Becoming a business owner

The business ownership end goal

Optometrist, Sophie Patel, speaks to OT  about how she achieved her goal of becoming a practice owner and reflects on working during the pandemic

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When optometrist Sophie Patel enrolled to study optometry, her long-term goal was to become a practice owner.

“I went into optometry wanting to have my own practice one day,” she told OT.

Sophie Patel
Optometrist, Sophie Patel
Aware that it would take hard work and dedication to realise this goal, the optometrist set about developing professionally to ensure that, when the time was right, she was confident enough in her clinical and commercial skills to make the transition.

Mrs Patel’s serendipitous moment came just four years after qualification, when in 2018 she was offered the opportunity to become the optometric director of a new Specsavers practice in Portslade, Sussex.

Having relocated to the coastal town for personal reasons a year before, the practice was located just three miles from her new home.

Recalling the moment that she received the keys to the practice, Mrs Patel said it was “completely indescribable.”

“I went into optometry because I wanted to have my own practice one day. So, when I got the keys to the store it was really overwhelming. What I wanted to do had finally come to fruition and I was raring to go.” 

The JVP journey

Mrs Patel qualified in 2014 after completing her pre-reg at Specsavers in Ealing Broadway, London. A year post-qualification, she began to broaden her experience by practising in different practices. “Working at different practices enabled me to see how things were done differently and gave me ideas about how I would do things,” Mrs Patel explained.

While brimming with ideas, as an employed optometrist, Mrs Patel felt that she could not contribute as much as she wanted. “I would look at different aspects of the stores that I was working in and identify areas that I thought could be better or more efficient. But in the role that I was in, I felt that I wasn’t able to do anything about it,” she shared.

“It really spurred me on to have the autonomy to do it myself,” she added.

Considering which path to take into practice ownership, Mrs Patel explained that she opted for the joint venture partnership (JVP) route because “you have a lot of support” in areas that optometrists would not normally be trained in.

I went into optometry wanting to have my own practice one day. So, when I got the keys to the store it was really overwhelming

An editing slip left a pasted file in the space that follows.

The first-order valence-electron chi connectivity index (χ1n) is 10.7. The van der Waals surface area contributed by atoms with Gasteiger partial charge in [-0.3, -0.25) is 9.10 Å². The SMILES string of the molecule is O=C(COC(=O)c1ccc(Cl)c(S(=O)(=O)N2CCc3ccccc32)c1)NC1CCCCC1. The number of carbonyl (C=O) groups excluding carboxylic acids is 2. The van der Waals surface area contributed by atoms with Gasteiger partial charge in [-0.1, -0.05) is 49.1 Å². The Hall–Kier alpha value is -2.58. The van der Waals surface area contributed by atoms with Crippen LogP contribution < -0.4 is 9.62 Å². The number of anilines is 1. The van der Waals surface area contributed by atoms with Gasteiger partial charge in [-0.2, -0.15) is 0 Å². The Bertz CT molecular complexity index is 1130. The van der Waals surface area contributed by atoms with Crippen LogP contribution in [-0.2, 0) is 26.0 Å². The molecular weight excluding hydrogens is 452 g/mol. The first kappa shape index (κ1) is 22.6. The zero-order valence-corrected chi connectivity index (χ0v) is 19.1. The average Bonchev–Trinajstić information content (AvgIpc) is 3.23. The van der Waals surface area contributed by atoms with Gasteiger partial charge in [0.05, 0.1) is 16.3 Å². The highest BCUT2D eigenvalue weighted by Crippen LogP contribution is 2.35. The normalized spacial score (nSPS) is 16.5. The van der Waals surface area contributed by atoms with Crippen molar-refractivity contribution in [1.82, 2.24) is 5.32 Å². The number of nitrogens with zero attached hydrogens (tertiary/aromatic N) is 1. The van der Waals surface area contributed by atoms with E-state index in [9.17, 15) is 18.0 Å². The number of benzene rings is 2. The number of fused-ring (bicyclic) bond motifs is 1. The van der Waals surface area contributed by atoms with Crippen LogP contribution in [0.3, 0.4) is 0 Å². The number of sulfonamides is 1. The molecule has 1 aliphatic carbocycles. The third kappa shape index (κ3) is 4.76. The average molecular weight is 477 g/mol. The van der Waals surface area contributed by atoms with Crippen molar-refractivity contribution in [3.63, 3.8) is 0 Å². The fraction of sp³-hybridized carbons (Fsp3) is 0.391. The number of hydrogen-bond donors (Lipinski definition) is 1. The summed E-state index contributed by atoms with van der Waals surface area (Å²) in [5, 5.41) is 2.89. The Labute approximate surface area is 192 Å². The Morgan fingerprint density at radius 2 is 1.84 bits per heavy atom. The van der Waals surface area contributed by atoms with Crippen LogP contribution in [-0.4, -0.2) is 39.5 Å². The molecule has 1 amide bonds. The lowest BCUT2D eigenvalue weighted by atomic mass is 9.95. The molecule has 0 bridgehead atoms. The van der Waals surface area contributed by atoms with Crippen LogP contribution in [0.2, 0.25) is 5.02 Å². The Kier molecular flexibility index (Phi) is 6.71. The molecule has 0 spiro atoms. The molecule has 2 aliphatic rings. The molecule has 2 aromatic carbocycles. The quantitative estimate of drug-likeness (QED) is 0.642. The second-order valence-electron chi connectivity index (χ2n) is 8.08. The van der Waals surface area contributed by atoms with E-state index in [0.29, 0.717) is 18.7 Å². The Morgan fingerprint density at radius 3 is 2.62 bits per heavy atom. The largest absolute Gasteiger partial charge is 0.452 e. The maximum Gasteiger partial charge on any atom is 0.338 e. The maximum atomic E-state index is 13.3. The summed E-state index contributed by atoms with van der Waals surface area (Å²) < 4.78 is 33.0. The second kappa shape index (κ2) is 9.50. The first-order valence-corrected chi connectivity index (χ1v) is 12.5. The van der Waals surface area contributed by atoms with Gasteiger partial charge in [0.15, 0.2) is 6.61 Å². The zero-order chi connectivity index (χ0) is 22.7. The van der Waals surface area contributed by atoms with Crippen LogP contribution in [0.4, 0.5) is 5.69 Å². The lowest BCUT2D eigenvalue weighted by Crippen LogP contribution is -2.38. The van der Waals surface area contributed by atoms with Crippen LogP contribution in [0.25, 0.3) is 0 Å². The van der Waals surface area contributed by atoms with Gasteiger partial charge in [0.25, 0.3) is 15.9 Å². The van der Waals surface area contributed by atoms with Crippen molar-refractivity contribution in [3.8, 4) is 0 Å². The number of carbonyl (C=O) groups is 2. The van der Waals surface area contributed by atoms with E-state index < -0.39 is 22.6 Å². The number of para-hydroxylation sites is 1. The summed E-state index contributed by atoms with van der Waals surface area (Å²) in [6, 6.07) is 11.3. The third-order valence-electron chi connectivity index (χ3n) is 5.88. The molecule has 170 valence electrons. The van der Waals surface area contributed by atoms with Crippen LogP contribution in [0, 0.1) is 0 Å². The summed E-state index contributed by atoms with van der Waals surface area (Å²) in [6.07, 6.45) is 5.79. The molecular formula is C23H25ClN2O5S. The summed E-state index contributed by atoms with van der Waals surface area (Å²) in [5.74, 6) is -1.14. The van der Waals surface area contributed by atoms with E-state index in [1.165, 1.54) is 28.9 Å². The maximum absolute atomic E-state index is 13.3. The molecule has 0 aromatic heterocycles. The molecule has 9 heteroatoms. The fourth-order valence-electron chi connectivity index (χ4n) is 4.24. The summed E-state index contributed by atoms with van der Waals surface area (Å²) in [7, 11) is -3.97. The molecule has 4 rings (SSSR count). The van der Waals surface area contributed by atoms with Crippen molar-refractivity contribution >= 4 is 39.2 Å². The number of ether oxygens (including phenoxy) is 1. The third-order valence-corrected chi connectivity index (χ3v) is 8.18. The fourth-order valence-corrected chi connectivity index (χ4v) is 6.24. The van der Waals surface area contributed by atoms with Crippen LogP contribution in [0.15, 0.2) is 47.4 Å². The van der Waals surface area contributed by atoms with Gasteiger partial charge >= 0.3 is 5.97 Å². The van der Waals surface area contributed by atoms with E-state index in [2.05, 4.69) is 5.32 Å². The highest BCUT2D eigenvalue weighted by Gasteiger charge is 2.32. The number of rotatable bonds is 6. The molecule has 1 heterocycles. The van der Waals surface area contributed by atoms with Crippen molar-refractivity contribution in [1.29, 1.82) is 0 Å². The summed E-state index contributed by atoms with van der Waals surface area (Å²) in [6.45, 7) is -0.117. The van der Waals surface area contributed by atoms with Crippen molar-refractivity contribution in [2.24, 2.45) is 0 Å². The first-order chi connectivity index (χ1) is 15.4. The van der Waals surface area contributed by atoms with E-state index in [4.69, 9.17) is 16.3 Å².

“Having done all of my training with Specsavers, for me it felt like it was the right route,” she added.

By 2017, Mrs Patel felt ready to progress in her journey to become a practice owner and registered her interest with her regional manager, who put her forward for the multiple’s business ownership programme Pathway, designed to prepare optometrists, dispensing opticians and retail managers for practice ownership in Specsavers.

“He knew that there would be a new practice opportunity coming up that I would be interested in,” Mrs Patel said, adding: “It was perfect timing and meant that I had something tangible to work towards.”

Providing insight into what the process involved, Mrs Patel shared that Pathway combines a series of business-related assessments covering everything from finance to leadership, with a final project, for which she created and implemented a plan for building contact lens revenue within the practice that she then worked in.

Having completed the programme, practice ownership was imminent for Mrs Patel, who was offered the directorship of a soon-to-open practice in the area she lived in.

Recalling the lead-up to opening the practice, Mrs Patel said she was of course nervous, revealing: “I was having a reoccurring nightmare where I checked the figures at midday, and we had only taken £2. It was ridiculous, as the first day was obviously really successful. Every time we have a good day now, I always joke about the £2 nightmare. I can laugh about it now.”

It is a real sense of achievement [to have your own practice], but it is ongoing


Ways to grow

Mrs Patel understands that business ownership will not be for everyone and highlights that it is certainly “an all-consuming passion” for her.

“It does take up a lot of your time,” she admitted, adding: “That works for me, but it has also been the biggest challenge.”

For anyone thinking of becoming a business owner in the future, the optometrist advised: “Be as selfless as possible when you are employed. Take on as much responsibility and as many roles as possible without necessarily asking for anything in return as in the end it will benefit you to have all of that experience.”

She also encourages practitioners to “put yourself out there and be proactive. And network as much as possible.”

“I still talk to a lot of my past colleagues. They are able to give me different perspectives for when I want to do something new in my store. I am able to take their opinions into consideration when I am making a decision,” she added.

And while Mrs Patel’s next challenge will be becoming a mother as she prepares for maternity leave, long-term her ambitions as a business owner are still wide-ranging.

“My store is a small, so we are growing all the time. Then it’s about becoming a director of a medium store and maybe, eventually, a large store as my practice develops,” she said

“There is a real sense of achievement [to have your own practice], but it is ongoing,” she concluded.